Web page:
On Thursday, the National Hurricane Center issued tropical storm warnings ahead of a large coastal storm coming together off the southeast U.S. coast.
The non-tropical low-pressure system – designated a Potential Tropical Cyclone by the NHC for the possibility of it transitioning into a hybrid tropical system – is set to deliver a stinging shoreline punch from eastern North Carolina northward through the Delmarva starting today into Saturday.
Whether the coastal storm acquires enough tropical characteristics to meet the criteria of a subtropical storm is practically insignificant, as the impacts won’t change. Gusty tropical storm force winds (39 mph or stronger) up to 60 mph should be expected in the warned areas, with dangerous seas, life-threatening rip currents, battering surf, and widespread coastal flooding around the times of high tide.
A storm surge warning is in effect for North Carolina’s Outer Banks and Pamlico and Albemarle Sounds into the Virginia Tidewater and lower Chesapeake Bay for possible life-threatening coastal flooding of up to 3-5 feet in low-lying coastal areas.
Though the heavy rainfall threat is secondary to the marine and storm surge hazards, rainfall totals of 3 to 6 inches may produce pockets of flash flooding from late today through Saturday evening across eastern North Carolina, southeast Virginia, and the southern Delmarva Peninsula.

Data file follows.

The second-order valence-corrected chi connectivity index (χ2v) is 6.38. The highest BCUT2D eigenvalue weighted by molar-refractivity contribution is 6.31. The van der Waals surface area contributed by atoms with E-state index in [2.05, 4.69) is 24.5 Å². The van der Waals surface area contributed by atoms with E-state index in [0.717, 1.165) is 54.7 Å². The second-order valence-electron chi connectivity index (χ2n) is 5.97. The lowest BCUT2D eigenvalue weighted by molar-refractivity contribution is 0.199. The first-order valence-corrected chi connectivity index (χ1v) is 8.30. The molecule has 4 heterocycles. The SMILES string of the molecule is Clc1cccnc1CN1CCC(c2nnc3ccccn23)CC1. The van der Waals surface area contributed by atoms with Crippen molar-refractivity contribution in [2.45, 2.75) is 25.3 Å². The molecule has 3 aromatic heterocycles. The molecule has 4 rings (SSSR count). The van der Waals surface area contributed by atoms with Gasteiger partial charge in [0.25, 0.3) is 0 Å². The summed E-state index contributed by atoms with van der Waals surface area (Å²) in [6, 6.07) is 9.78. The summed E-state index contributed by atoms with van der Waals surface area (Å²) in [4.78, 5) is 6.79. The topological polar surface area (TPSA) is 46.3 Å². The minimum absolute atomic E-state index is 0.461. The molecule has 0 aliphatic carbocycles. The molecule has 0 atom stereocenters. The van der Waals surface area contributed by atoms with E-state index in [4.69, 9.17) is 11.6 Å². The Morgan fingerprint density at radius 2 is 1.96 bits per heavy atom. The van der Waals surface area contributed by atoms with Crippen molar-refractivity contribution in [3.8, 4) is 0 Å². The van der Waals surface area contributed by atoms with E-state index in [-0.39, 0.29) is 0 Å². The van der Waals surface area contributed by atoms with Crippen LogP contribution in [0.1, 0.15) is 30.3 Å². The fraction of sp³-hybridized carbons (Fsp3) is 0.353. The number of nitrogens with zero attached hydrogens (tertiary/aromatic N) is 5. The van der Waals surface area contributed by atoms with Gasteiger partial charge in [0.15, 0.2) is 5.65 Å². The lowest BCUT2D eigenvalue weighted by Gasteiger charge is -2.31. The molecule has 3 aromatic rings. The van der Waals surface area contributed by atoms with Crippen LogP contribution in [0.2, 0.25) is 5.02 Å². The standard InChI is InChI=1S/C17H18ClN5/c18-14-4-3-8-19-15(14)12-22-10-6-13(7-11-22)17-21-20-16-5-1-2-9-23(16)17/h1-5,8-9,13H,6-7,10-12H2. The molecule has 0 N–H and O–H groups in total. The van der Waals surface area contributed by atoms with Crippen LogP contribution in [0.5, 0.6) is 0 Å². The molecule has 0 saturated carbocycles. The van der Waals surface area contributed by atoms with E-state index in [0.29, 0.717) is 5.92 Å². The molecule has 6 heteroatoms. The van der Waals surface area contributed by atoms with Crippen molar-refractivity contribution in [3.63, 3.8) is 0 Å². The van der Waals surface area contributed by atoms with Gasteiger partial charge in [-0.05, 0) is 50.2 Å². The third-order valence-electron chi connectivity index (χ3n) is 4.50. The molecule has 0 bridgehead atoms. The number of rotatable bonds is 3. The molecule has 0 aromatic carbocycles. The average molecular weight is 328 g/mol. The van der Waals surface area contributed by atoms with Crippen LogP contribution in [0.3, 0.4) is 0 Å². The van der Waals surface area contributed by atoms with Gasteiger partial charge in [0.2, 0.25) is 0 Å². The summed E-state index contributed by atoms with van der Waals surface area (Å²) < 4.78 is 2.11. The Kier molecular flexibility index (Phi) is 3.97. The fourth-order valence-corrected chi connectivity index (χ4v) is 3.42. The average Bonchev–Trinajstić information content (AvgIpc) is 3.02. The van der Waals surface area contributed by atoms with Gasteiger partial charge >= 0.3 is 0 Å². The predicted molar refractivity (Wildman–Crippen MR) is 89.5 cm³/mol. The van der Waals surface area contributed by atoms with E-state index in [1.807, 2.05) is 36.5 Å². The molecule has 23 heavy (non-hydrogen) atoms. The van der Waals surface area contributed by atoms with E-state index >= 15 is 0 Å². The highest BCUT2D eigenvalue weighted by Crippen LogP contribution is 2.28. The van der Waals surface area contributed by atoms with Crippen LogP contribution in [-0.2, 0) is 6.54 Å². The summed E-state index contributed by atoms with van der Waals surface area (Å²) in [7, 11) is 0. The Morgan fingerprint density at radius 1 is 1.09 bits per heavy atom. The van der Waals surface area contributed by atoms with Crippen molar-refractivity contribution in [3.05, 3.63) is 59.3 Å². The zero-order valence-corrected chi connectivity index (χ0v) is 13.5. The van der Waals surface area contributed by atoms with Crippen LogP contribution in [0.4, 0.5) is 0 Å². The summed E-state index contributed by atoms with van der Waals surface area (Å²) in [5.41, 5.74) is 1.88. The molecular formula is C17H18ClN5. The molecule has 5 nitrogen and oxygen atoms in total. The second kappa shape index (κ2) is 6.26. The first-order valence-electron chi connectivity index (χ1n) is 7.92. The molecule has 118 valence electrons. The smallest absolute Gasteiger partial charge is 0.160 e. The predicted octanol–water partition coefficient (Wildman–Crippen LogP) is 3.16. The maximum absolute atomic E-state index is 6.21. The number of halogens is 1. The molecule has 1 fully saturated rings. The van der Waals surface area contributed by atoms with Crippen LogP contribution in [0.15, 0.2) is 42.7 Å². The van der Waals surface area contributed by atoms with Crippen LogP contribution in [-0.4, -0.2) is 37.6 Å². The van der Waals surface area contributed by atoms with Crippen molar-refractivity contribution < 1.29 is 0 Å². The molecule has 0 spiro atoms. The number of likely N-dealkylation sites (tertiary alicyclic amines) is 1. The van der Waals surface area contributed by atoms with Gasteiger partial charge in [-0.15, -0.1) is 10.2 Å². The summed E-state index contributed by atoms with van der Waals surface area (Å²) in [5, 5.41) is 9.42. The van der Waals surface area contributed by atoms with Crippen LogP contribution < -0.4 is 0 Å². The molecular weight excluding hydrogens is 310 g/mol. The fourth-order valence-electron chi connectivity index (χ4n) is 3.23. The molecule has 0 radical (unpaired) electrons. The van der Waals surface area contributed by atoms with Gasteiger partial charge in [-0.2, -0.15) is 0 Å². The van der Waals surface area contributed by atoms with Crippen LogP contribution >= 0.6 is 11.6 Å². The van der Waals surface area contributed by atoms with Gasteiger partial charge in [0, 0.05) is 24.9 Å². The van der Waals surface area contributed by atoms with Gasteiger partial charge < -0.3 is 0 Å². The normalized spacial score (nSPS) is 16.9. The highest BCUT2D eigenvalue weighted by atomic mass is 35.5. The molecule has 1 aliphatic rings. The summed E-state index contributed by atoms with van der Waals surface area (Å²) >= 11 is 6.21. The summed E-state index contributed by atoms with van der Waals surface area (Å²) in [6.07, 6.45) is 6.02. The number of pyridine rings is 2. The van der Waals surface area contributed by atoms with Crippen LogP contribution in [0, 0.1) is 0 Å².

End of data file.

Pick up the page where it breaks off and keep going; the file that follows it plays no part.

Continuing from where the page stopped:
The coastal storm is expected to cross the North Carolina coast on Saturday and move northward into the Chesapeake Bay, eastern Maryland, and the DC area for late Saturday into early Sunday where high water could affect the Old Town Alexandria, Southwest DC, and Annapolis Waterfronts. The wide reach of the storm system will also impact coastal New Jersey and parts of the northeast with disruptive weather – including widespread coastal flooding – beginning tonight into Saturday.
Invest 90L expected to develop, but forecast trends encouraging for the islands
The tropical wave we’ve been following this week – designated Invest 90L by the National Hurricane Center yesterday – continues to gradually organize. The disturbance is likely to become a tropical storm by early next week as it heads westward across the deep tropical Atlantic.
Models have come into better agreement for next week, bending the strengthening storm northward before reaching the islands of the eastern Caribbean. Intensity models suggest this will become our next hurricane, but if early forecasts materialize, it may miss land like recent Hurricanes Nigel and Margot.
The storm would not make its closest approach to the islands until middle of next week, so interests in the Lesser Antilles should continue to monitor the forecast for any changes.
Elsewhere in the Atlantic
Nigel finished up its time as a tropical cyclone and is speeding into the far reaches of the North Atlantic as an extratropical cyclone.
For now, the last week of the hurricane season’s busiest month is looking to close without any concerns for South Florida. Readers are encouraged to stay vigilant into October, as South Florida is especially susceptible to hurricane threats in early fall as fronts can pull systems northeastward and toward the Sunshine State out of the still-warm Caribbean.